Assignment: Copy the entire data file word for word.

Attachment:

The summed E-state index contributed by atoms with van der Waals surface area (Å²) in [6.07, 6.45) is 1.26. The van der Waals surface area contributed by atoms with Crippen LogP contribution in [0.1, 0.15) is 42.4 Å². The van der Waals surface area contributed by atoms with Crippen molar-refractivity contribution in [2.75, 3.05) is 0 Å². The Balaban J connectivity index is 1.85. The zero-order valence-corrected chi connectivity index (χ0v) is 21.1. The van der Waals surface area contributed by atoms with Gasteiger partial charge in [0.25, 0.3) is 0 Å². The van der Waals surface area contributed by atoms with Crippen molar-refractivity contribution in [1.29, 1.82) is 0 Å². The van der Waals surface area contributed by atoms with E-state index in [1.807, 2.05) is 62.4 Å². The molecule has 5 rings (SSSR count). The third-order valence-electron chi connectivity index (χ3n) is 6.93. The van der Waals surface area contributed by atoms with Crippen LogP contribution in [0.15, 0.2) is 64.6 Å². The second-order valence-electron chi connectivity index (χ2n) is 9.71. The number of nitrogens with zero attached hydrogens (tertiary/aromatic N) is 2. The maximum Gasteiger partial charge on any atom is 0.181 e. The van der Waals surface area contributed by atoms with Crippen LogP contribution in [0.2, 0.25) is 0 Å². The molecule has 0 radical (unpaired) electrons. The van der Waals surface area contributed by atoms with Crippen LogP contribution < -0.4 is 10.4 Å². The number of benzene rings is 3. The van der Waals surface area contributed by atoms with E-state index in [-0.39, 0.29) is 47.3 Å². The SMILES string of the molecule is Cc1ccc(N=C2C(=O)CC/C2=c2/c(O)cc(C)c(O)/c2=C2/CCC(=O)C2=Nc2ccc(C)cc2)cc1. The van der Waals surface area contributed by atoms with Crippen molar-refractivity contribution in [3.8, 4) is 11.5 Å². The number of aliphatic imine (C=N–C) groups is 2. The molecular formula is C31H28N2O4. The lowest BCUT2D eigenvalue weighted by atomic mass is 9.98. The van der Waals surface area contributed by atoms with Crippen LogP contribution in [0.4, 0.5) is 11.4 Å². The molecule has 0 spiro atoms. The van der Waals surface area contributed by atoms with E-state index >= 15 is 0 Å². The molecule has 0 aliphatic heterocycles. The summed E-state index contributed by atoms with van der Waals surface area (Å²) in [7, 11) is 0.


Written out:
The summed E-state index contributed by atoms with van der Waals surface area (Å²) in [6.07, 6.45) is 1.26. The van der Waals surface area contributed by atoms with Crippen LogP contribution in [0.1, 0.15) is 42.4 Å². The van der Waals surface area contributed by atoms with Crippen molar-refractivity contribution in [2.75, 3.05) is 0 Å². The Balaban J connectivity index is 1.85. The zero-order valence-corrected chi connectivity index (χ0v) is 21.1. The van der Waals surface area contributed by atoms with Gasteiger partial charge in [0.25, 0.3) is 0 Å². The van der Waals surface area contributed by atoms with Crippen molar-refractivity contribution in [1.29, 1.82) is 0 Å². The van der Waals surface area contributed by atoms with E-state index in [1.807, 2.05) is 62.4 Å². The molecule has 5 rings (SSSR count). The third-order valence-electron chi connectivity index (χ3n) is 6.93. The van der Waals surface area contributed by atoms with Crippen LogP contribution in [0.15, 0.2) is 64.6 Å². The second-order valence-electron chi connectivity index (χ2n) is 9.71. The number of nitrogens with zero attached hydrogens (tertiary/aromatic N) is 2. The maximum Gasteiger partial charge on any atom is 0.181 e. The van der Waals surface area contributed by atoms with Crippen LogP contribution in [0.2, 0.25) is 0 Å². The molecule has 0 radical (unpaired) electrons. The van der Waals surface area contributed by atoms with Crippen LogP contribution < -0.4 is 10.4 Å². The number of benzene rings is 3. The van der Waals surface area contributed by atoms with E-state index in [-0.39, 0.29) is 47.3 Å². The SMILES string of the molecule is Cc1ccc(N=C2C(=O)CC/C2=c2/c(O)cc(C)c(O)/c2=C2/CCC(=O)C2=Nc2ccc(C)cc2)cc1. The van der Waals surface area contributed by atoms with Crippen molar-refractivity contribution in [3.8, 4) is 11.5 Å². The number of aliphatic imine (C=N–C) groups is 2. The molecular formula is C31H28N2O4. The lowest BCUT2D eigenvalue weighted by atomic mass is 9.98. The van der Waals surface area contributed by atoms with Crippen LogP contribution in [0.4, 0.5) is 11.4 Å². The molecule has 0 spiro atoms. The van der Waals surface area contributed by atoms with E-state index >= 15 is 0 Å². The molecule has 0 aliphatic heterocycles. The summed E-state index contributed by atoms with van der Waals surface area (Å²) in [7, 11) is 0.